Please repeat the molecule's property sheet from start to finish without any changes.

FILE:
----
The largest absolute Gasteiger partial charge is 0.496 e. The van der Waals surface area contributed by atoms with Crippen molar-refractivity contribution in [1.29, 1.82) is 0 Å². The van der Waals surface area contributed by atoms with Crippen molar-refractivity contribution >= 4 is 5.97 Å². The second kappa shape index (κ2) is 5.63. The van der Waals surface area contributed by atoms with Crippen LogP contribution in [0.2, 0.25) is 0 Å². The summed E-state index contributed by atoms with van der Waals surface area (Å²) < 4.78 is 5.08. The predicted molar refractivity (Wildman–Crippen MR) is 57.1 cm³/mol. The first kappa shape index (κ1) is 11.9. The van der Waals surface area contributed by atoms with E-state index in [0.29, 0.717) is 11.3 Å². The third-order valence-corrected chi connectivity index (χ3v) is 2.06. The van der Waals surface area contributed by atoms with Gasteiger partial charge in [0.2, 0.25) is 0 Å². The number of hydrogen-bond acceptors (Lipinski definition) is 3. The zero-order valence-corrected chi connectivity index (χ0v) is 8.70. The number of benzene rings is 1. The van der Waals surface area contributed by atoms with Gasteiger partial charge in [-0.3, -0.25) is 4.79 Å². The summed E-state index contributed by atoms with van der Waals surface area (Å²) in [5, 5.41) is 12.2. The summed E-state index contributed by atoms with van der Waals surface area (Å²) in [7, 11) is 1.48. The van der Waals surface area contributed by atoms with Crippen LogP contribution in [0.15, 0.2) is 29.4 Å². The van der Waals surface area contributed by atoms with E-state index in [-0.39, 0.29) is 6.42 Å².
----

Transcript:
The largest absolute Gasteiger partial charge is 0.496 e. The van der Waals surface area contributed by atoms with Crippen molar-refractivity contribution in [1.29, 1.82) is 0 Å². The van der Waals surface area contributed by atoms with Crippen molar-refractivity contribution >= 4 is 5.97 Å². The second kappa shape index (κ2) is 5.63. The van der Waals surface area contributed by atoms with Crippen LogP contribution in [0.2, 0.25) is 0 Å². The summed E-state index contributed by atoms with van der Waals surface area (Å²) < 4.78 is 5.08. The predicted molar refractivity (Wildman–Crippen MR) is 57.1 cm³/mol. The first kappa shape index (κ1) is 11.9. The van der Waals surface area contributed by atoms with E-state index in [0.29, 0.717) is 11.3 Å². The third-order valence-corrected chi connectivity index (χ3v) is 2.06. The van der Waals surface area contributed by atoms with Gasteiger partial charge in [0.2, 0.25) is 0 Å². The number of hydrogen-bond acceptors (Lipinski definition) is 3. The zero-order valence-corrected chi connectivity index (χ0v) is 8.70. The number of benzene rings is 1. The van der Waals surface area contributed by atoms with Gasteiger partial charge in [-0.3, -0.25) is 4.79 Å². The summed E-state index contributed by atoms with van der Waals surface area (Å²) in [5, 5.41) is 12.2. The summed E-state index contributed by atoms with van der Waals surface area (Å²) in [7, 11) is 1.48. The van der Waals surface area contributed by atoms with Crippen LogP contribution in [0.15, 0.2) is 29.4 Å². The van der Waals surface area contributed by atoms with E-state index in [-0.39, 0.29) is 6.42 Å².